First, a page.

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FTC To Distribute $31 Million In Refunds To Affected Lifelock Customers

U.S. Federal Trade Commission logo The U.S. Federal Trade Commission (FTC) announced on Tuesday the distribution of about $31 million worth of refunds to certain customers of Lifelock, an identity protection service. The refunds are part of a previously announced settlement agreement to resolve allegations that the identity-theft service violated a 2010 consent order.

Lifelock has featured notable spokespersons, including radio talk-show host Rush Limbaugh, television personality Montel Williams, actress Angie Harmon, and former New York City Mayor Rudy Giuliani, who is now the personal attorney for President Trump.

The FTC announcement explained:

"The refunds stem from a 2015 settlement LifeLock reached with the Commission, which alleged that from 2012 to 2014 LifeLock violated an FTC order that required the company to secure consumers’ personal information and prohibited it from deceptive advertising. The FTC alleged, among other things, that LifeLock failed to establish and maintain a comprehensive information security program to protect users’ sensitive personal information, falsely advertised that it protected consumers’ sensitive data with the same high-level safeguards used by financial institutions, and falsely claimed it provided 24/7/365 alerts “as soon as” it received any indication a consumer’s identity was being used."

Lifelock logo The 2015 settlement agreement with the FTC required LifeLock agreed to pay $100 million to affected customers. About $68 million has been paid to customers who were part of a class action lawsuit. The FTC is using the remaining money to provide refunds to consumers who were LifeLock members between 2012 and 2014, but did not receive a payment from the class action settlement.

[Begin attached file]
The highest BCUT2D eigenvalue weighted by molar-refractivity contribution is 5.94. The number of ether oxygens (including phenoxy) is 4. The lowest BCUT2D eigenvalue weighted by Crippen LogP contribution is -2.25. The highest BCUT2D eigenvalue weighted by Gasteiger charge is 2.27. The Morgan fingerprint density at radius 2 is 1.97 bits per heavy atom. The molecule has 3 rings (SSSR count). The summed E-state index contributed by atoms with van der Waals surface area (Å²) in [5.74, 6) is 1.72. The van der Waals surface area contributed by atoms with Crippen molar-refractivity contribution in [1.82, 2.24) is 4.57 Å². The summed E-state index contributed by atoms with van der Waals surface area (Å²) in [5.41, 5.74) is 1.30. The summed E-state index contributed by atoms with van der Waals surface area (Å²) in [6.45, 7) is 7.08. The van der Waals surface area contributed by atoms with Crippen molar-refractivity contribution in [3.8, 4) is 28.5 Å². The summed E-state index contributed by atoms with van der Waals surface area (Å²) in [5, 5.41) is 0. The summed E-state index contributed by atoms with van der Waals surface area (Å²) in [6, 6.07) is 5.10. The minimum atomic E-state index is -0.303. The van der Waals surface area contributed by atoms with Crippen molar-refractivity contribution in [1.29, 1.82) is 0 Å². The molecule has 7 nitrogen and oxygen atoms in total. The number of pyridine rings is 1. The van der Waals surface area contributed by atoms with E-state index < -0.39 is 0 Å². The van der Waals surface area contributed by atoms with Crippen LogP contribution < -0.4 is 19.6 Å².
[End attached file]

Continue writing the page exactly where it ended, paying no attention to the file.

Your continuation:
The FTC expects to mail about one million refund checks worth about $29 each.

If you are a Lifelock customer and find this checkered history bothersome, Consumer Reports has some recommendations about what you can do instead. It might save you some money, too.

Comments

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Kenneth London

I've always been leary of Lifelock's ads

1. With billions of transactions each day at billions of e-commerce sites an entity like Lifelock can't possibly
monitor every transaction. (So what good is it?)
2. Many of those servers are secure, the customers use VPNs, or other encryption methods, an entity like lifelock can't monitor those.
3 John Doe works at xxxx coffee shop. He clones a customers credit card and then uses it to buy stuff. A company like Llfelock can't monitor transactions like this.

So i've come to the conclusion that a service like Lifelock is a complete waste of time and money.

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